Tribute to the Eagle Creek Trail

Last month we included “hike the Eagle Creek trail with friends” on our bucket list post. We never imagined that a few weeks later a forest fire would consume the trail and more than 33,000 acres that surround it. Mr. Grumby and I are very grateful that we were able to hike the trail one last time. We’d like to share a few photos from a beautiful and memorable day as a tribute to the Eagle Creek Trail. I’ll also add some thoughts about the great loss of a sacred place.

 

 

 

Photos from Eagle Creek Trail – August 6, 2017

Oh, what a beautiful morning!

 

Some sections of the trail are narrow with steep drop-offs. Eek!

 

The cut-off for our secret side trail.

 

A short spur through dense vegetation.

 

And a fun scramble.

 

This is our glorious lunch spot.

 

Not a bad place for a relaxing picnic!

 

The boys went off to explore and hurdle large boulders.

 

They saw this waterfall surrounded by a blanket of ferns and moss.

 

And a spectacular view of the creek.

 

 

On our way down we stopped for this breath-taking waterfall.

 

We also saw a spotted fawn!

 

A selfie to document our nature-inspired cheer.

 

And an awesome collage, put together by our friends. A very special and memorable day!

 

 

 

 

Loss of a Sacred Place

All who have spent time on the Eagle Creek trail and other trails in the Columbia River Gorge are experiencing a profound loss. Though there have not yet been any human fatalities, millions of other living beings lost their lives in this fire. The plants and animals, great and small, were part of an ecosystem that provided immense restorative energy to human visitors. We turned to to these lives for inspiration and peace, and now they are gone. We will be lucky to see a full recovery in our lifetime.

 

Jamie Hale eloquently described the impact of the gorge in his September 6th article, As Eagle Creek fire rages, why we mourn for the gorge:

The gorge isn’t just a recreation area, a National Scenic Area, a pretty place to see in the summer. For many of us, the gorge is our temple, our sanctuary, our home. It’s a place we go to worship the land, to bask in the awe of nature …

We may divide ourselves into camps, but nature doesn’t. We come from different backgrounds, and live our lives differently, but the power of nature unites us. We all know what it feels like to be humbled by a mountain or to fall in love with a sunset. It touches our spirit, our heart and our soul. In the Pacific Northwest, especially, it’s a religion – our way of being, wrapped up with the Earth.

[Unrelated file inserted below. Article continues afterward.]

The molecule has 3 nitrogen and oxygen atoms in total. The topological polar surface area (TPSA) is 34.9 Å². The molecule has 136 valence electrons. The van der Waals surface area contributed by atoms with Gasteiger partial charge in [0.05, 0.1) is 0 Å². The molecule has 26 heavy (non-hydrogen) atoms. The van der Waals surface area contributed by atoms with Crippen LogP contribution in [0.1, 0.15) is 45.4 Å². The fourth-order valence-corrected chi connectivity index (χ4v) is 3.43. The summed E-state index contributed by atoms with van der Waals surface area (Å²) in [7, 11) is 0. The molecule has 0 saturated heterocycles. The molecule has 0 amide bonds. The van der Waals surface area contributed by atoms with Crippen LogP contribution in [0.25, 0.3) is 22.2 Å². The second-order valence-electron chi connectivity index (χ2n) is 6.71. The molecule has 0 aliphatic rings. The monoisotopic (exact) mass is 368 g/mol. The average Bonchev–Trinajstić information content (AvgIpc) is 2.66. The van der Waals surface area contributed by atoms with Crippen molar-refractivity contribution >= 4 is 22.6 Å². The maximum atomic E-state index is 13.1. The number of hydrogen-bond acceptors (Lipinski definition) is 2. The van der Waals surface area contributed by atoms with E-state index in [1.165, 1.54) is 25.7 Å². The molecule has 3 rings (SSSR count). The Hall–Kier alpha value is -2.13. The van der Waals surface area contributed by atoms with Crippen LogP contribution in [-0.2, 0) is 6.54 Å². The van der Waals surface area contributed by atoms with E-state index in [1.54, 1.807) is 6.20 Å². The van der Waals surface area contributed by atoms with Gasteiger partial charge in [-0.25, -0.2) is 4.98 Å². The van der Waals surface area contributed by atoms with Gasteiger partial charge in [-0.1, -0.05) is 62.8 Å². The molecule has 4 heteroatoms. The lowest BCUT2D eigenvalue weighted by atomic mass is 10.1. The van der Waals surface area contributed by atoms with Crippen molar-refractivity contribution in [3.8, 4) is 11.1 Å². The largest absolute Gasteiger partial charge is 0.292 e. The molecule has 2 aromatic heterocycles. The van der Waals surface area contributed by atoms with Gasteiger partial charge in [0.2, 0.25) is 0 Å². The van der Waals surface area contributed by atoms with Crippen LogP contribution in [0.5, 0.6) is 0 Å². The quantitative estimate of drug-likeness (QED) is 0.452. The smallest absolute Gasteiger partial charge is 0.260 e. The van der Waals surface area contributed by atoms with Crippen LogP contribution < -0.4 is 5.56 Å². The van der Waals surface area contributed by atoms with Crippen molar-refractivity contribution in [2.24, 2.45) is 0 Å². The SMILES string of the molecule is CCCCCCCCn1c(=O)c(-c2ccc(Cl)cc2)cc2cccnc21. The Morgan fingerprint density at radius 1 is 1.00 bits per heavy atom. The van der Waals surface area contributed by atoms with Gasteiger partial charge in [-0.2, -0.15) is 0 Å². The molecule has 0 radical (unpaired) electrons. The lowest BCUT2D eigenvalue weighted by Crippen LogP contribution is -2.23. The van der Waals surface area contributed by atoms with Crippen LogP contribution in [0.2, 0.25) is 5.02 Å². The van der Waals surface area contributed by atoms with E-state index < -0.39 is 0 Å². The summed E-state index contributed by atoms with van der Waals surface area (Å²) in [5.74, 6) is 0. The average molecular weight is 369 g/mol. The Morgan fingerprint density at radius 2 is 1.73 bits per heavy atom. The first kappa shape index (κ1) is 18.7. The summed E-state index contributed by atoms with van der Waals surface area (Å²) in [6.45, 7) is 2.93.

For anyone who has been similarly inspired by nature, Hale’s article is worth a read. Followed by a moment of silence for all of the natural spaces that are forever changed by careless human behavior.

 

How to Help

Cascades Region Red Cross – for the people who have been displaced from their homes

Friends of the Columbia River Gorge – to rebuild The Columbia River Gorge national treasure

 

Questions

Thinking about the 15-year old that started the fire and his fate

How was his decision to bring fireworks into a wilderness area (and to light them!!) so detached from potential consequences? (Any experts on adolescent psychology out there?)

 

What is the most compassionate way to help him learn from this mistake?

 

I’d love to read your thoughts in the comments.

 

  4 Replies to “Tribute to the Eagle Creek Trail”

  1. Kathleen Mattson
    September 10, 2017 at 8:23 am

    This has been such a huge shock, and there’s nothing new that I can add to the deep well of expressions of loss that we all feel about this.

    But as for the kid, or really, the kids who started this fire, my thoughts have turned time and again to them and their families. We all live our lives in the balance against the momentary whims of others. That person who drives drunk or plays with matches in the apartment: a bad decision made in a moment, that can lead to the lost lives of strangers.

    This is different from the people who are radicalized to commit terrorist acts, or people who are driven by obsessions or madness to go out and destroy. This is a moment of whimsy and stupidity — a moment of thoughtlessness that leads to mayhem.

    I imagine these kids (and to a lesser extent their families) are in a numb shock right now. They are facing years if not a lifetime of legal and financial and psychological troubles over that moment of stupid thoughtlessness. I can’t help but feel a seeping anger toward those kids, but I also pity them and their families. That one moment of stupid thoughtlessness has ruined their lives while impacting countless other lives. The enormity of it all is hard to take.

    • Mrs. Grumby
      September 10, 2017 at 9:15 am

      Thanks for your thoughts on this, Kathleen.

      It’s hard to grasp the full devastating impact of this one very bad decision.

      I hope the 15-year-old (and others) are sentenced to many years of volunteer work – planting trees, working at Red Cross shelters, helping farmers who have lost crops, learning about / then teaching outdoor education, etc. This would at least be some action toward recovery. And maybe it would transform them into advocates for the environment?

      I hope they are also ordered to pay a handsome financial restitution.

  2. September 27, 2017 at 7:48 am

    Thanks for this. With everything going on in the world many people didn’t realize that much of the west was on fire this summer! This looks like a beautiful place, and I wish I could have hiked it before it burned.

    • Mrs. Grumby
      September 27, 2017 at 10:37 am

      Thanks HP! This fire was a sobering reminder of how important it is to enjoy, appreciate, and protect our natural spaces.

      Humans need places like Eagle Creek to maintain our sanity amidst all of the insanity of world events.

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